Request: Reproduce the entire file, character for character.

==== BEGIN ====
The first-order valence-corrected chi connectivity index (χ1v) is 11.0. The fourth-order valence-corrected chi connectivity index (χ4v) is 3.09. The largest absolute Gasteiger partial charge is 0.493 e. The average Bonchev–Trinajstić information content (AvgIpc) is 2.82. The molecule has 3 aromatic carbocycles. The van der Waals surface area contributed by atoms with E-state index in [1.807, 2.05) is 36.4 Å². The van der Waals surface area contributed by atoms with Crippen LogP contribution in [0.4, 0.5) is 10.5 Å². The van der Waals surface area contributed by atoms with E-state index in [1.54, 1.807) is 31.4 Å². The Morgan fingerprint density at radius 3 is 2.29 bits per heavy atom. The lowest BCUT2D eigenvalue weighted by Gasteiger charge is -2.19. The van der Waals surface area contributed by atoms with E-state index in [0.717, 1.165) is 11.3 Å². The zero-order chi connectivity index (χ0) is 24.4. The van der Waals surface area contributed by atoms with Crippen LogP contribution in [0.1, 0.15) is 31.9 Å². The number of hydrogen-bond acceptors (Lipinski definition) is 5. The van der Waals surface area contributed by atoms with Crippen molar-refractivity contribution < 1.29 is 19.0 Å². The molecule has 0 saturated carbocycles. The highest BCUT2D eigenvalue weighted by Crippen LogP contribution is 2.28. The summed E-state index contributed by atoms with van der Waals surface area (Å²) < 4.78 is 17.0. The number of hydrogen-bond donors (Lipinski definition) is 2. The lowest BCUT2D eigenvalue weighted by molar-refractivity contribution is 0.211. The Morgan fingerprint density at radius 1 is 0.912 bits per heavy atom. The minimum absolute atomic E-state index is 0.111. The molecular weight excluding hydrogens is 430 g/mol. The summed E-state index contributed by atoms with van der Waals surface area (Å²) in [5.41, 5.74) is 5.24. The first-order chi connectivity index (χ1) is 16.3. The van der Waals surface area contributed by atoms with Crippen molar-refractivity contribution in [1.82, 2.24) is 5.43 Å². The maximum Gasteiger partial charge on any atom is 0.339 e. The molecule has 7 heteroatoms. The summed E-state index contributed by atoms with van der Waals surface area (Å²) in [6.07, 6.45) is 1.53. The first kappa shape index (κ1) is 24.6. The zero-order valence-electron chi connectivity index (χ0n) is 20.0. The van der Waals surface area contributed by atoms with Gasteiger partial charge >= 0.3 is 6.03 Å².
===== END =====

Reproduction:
The first-order valence-corrected chi connectivity index (χ1v) is 11.0. The fourth-order valence-corrected chi connectivity index (χ4v) is 3.09. The largest absolute Gasteiger partial charge is 0.493 e. The average Bonchev–Trinajstić information content (AvgIpc) is 2.82. The molecule has 3 aromatic carbocycles. The van der Waals surface area contributed by atoms with E-state index in [1.807, 2.05) is 36.4 Å². The van der Waals surface area contributed by atoms with Crippen LogP contribution in [0.4, 0.5) is 10.5 Å². The van der Waals surface area contributed by atoms with E-state index in [1.54, 1.807) is 31.4 Å². The Morgan fingerprint density at radius 3 is 2.29 bits per heavy atom. The lowest BCUT2D eigenvalue weighted by Gasteiger charge is -2.19. The van der Waals surface area contributed by atoms with E-state index in [0.717, 1.165) is 11.3 Å². The zero-order chi connectivity index (χ0) is 24.4. The van der Waals surface area contributed by atoms with Crippen LogP contribution in [0.1, 0.15) is 31.9 Å². The number of hydrogen-bond acceptors (Lipinski definition) is 5. The van der Waals surface area contributed by atoms with Crippen molar-refractivity contribution < 1.29 is 19.0 Å². The molecule has 0 saturated carbocycles. The highest BCUT2D eigenvalue weighted by Crippen LogP contribution is 2.28. The summed E-state index contributed by atoms with van der Waals surface area (Å²) < 4.78 is 17.0. The number of hydrogen-bond donors (Lipinski definition) is 2. The lowest BCUT2D eigenvalue weighted by molar-refractivity contribution is 0.211. The Morgan fingerprint density at radius 1 is 0.912 bits per heavy atom. The minimum absolute atomic E-state index is 0.111. The molecular weight excluding hydrogens is 430 g/mol. The summed E-state index contributed by atoms with van der Waals surface area (Å²) in [5.41, 5.74) is 5.24. The first-order chi connectivity index (χ1) is 16.3. The van der Waals surface area contributed by atoms with Crippen molar-refractivity contribution in [1.82, 2.24) is 5.43 Å². The maximum Gasteiger partial charge on any atom is 0.339 e. The molecule has 7 heteroatoms. The summed E-state index contributed by atoms with van der Waals surface area (Å²) in [6.07, 6.45) is 1.53. The first kappa shape index (κ1) is 24.6. The zero-order valence-electron chi connectivity index (χ0n) is 20.0. The van der Waals surface area contributed by atoms with Gasteiger partial charge >= 0.3 is 6.03 Å².